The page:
AU appoints 3 prominent Africans to Sudan peace panel

Thursday January 18 2024
Moussa Faki

African Union Commission Chairperson Moussa Faki Mahamat speaks during a past conference. PHOTO | AFP


The African Union (AU) Commission Chairperson Moussa Faki on Wednesday appointed three prominent African personalities as members of the AU High-level Panel on Sudan.

In a statement on Wednesday, Mr Faki said that the panel would work with all parties in the Sudan crisis "to ensure an all-inclusive process towards the swift restoration of peace, constitutional order and stability" in the country.

The AU High-Level Panel on Sudan will be headed by top Ghanaian diplomat Mr Mohamed Ibn Chambas. Former Ugandan vice president Ms Speciosa Wandira-Kazibwe and Mr Francisco Madeira, a Mozambican diplomat are members.

Read: AU seeks to tap the influence of civilian groups in Sudan peace

Ms Kazibwe is the current chair of the AU High Representative for Silencing the Guns, while Mr Madeira served as the Special Representative of the Chairperson of the AU Commission (SRCC) to Somalia and head of the UN-backed African Union Mission in Somalia - Amisom/Atmis until 2022.

"The appointment, which takes effect immediately, is in line with the conclusion of the AU Peace and Security Council and in furtherance of the AU's mandate and determination to entrench peace and stability on the Continent," Faki said in a statement.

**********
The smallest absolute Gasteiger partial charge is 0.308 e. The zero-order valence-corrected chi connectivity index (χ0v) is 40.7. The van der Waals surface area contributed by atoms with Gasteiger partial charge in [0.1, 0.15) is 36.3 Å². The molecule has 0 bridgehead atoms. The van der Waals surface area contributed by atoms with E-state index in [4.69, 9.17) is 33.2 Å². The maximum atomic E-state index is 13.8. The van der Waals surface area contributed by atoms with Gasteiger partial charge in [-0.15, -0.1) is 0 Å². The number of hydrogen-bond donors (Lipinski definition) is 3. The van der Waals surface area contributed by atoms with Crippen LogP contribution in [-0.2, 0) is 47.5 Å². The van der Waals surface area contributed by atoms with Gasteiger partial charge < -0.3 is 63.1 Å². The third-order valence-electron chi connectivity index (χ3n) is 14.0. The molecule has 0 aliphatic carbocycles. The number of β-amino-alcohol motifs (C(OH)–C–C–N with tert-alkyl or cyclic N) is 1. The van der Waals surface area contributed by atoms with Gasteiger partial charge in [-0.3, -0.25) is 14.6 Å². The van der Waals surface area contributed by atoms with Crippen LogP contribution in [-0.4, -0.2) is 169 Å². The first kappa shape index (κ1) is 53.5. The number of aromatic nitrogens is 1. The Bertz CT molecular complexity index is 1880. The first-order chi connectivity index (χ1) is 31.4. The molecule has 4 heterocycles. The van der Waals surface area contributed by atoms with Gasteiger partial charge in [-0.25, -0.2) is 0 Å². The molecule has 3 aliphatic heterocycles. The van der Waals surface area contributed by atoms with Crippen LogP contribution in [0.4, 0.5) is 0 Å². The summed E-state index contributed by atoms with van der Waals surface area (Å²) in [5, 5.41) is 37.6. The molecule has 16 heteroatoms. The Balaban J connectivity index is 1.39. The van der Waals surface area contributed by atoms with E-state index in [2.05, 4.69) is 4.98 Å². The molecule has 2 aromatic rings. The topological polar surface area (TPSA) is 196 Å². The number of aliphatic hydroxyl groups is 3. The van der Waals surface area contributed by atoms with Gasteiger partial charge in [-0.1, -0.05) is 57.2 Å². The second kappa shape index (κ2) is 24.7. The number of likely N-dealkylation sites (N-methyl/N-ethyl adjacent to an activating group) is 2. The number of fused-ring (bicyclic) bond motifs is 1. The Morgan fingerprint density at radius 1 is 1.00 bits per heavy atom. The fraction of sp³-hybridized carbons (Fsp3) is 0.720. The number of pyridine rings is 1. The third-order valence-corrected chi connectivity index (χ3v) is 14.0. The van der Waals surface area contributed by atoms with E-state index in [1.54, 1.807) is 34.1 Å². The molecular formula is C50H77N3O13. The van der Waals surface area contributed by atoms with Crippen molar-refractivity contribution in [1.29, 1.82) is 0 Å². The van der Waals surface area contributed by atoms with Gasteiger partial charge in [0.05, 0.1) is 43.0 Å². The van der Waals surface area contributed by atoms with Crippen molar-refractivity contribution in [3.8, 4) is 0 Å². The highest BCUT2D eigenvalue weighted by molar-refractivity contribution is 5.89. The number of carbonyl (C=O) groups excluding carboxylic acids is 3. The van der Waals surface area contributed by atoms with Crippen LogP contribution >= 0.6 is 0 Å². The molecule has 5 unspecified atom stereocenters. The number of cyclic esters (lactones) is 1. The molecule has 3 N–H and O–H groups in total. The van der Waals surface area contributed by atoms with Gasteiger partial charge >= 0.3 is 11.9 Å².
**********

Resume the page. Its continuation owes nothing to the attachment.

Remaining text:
The panel will be required to work with all stakeholders: civilian forces, warring military parties, regional and global actors including the Intergovernmental Authority on Development, the United Nations and the League of Arab States.

Mr Faki called on all parties involved to provide the necessary cooperation and support to the team members for the successful implementation of their mandate.

Sudan has been in turmoil since the war broke out in mid-April between the army and the paramilitary Rapid Support Forces, which has left more than 12,000 people dead, according to the United Nations.

More than 7.4 million people have been forced to flee from their homes, including more than 1.5 million refugees. UN says at least 25 million people need assistance, including 14 million children.